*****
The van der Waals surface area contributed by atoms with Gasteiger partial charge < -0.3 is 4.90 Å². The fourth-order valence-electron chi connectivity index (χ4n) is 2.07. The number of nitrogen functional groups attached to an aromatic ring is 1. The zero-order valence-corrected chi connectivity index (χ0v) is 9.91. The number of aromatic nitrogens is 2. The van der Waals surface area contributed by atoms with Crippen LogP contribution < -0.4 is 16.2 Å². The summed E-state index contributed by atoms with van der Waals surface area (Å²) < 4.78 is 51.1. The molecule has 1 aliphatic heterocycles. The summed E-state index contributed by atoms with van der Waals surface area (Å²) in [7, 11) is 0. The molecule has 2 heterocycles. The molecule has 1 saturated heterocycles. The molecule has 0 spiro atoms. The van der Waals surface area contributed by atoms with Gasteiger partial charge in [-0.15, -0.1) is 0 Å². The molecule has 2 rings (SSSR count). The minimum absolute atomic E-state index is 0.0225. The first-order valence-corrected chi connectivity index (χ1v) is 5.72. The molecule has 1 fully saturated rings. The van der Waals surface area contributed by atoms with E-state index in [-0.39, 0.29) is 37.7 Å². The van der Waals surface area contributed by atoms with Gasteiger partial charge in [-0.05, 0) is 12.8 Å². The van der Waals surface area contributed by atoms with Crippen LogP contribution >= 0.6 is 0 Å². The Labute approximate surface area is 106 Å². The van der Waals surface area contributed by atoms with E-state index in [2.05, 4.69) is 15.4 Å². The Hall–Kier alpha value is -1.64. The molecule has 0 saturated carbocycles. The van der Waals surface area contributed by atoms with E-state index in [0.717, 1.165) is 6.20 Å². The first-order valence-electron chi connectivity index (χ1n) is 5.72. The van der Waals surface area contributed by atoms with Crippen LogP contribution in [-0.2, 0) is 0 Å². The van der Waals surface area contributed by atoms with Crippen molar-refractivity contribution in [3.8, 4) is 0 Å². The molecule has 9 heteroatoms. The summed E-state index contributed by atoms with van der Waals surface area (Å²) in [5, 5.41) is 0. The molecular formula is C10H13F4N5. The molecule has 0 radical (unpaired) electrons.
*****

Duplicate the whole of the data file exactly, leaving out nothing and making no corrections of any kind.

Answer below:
The van der Waals surface area contributed by atoms with Gasteiger partial charge < -0.3 is 4.90 Å². The fourth-order valence-electron chi connectivity index (χ4n) is 2.07. The number of nitrogen functional groups attached to an aromatic ring is 1. The zero-order valence-corrected chi connectivity index (χ0v) is 9.91. The number of aromatic nitrogens is 2. The van der Waals surface area contributed by atoms with Crippen LogP contribution < -0.4 is 16.2 Å². The summed E-state index contributed by atoms with van der Waals surface area (Å²) < 4.78 is 51.1. The molecule has 1 aliphatic heterocycles. The summed E-state index contributed by atoms with van der Waals surface area (Å²) in [7, 11) is 0. The molecule has 2 heterocycles. The molecule has 1 saturated heterocycles. The molecule has 0 spiro atoms. The van der Waals surface area contributed by atoms with Gasteiger partial charge in [-0.15, -0.1) is 0 Å². The molecule has 2 rings (SSSR count). The minimum absolute atomic E-state index is 0.0225. The first-order valence-corrected chi connectivity index (χ1v) is 5.72. The molecule has 1 fully saturated rings. The van der Waals surface area contributed by atoms with E-state index in [-0.39, 0.29) is 37.7 Å². The van der Waals surface area contributed by atoms with Gasteiger partial charge in [-0.05, 0) is 12.8 Å². The van der Waals surface area contributed by atoms with Crippen LogP contribution >= 0.6 is 0 Å². The Labute approximate surface area is 106 Å². The van der Waals surface area contributed by atoms with E-state index in [2.05, 4.69) is 15.4 Å². The Hall–Kier alpha value is -1.64. The molecule has 0 saturated carbocycles. The van der Waals surface area contributed by atoms with E-state index in [0.717, 1.165) is 6.20 Å². The first-order valence-electron chi connectivity index (χ1n) is 5.72. The van der Waals surface area contributed by atoms with Crippen LogP contribution in [-0.2, 0) is 0 Å². The van der Waals surface area contributed by atoms with Crippen molar-refractivity contribution in [3.8, 4) is 0 Å². The molecule has 9 heteroatoms. The summed E-state index contributed by atoms with van der Waals surface area (Å²) in [5, 5.41) is 0. The molecular formula is C10H13F4N5. The molecule has 0 radical (unpaired) electrons.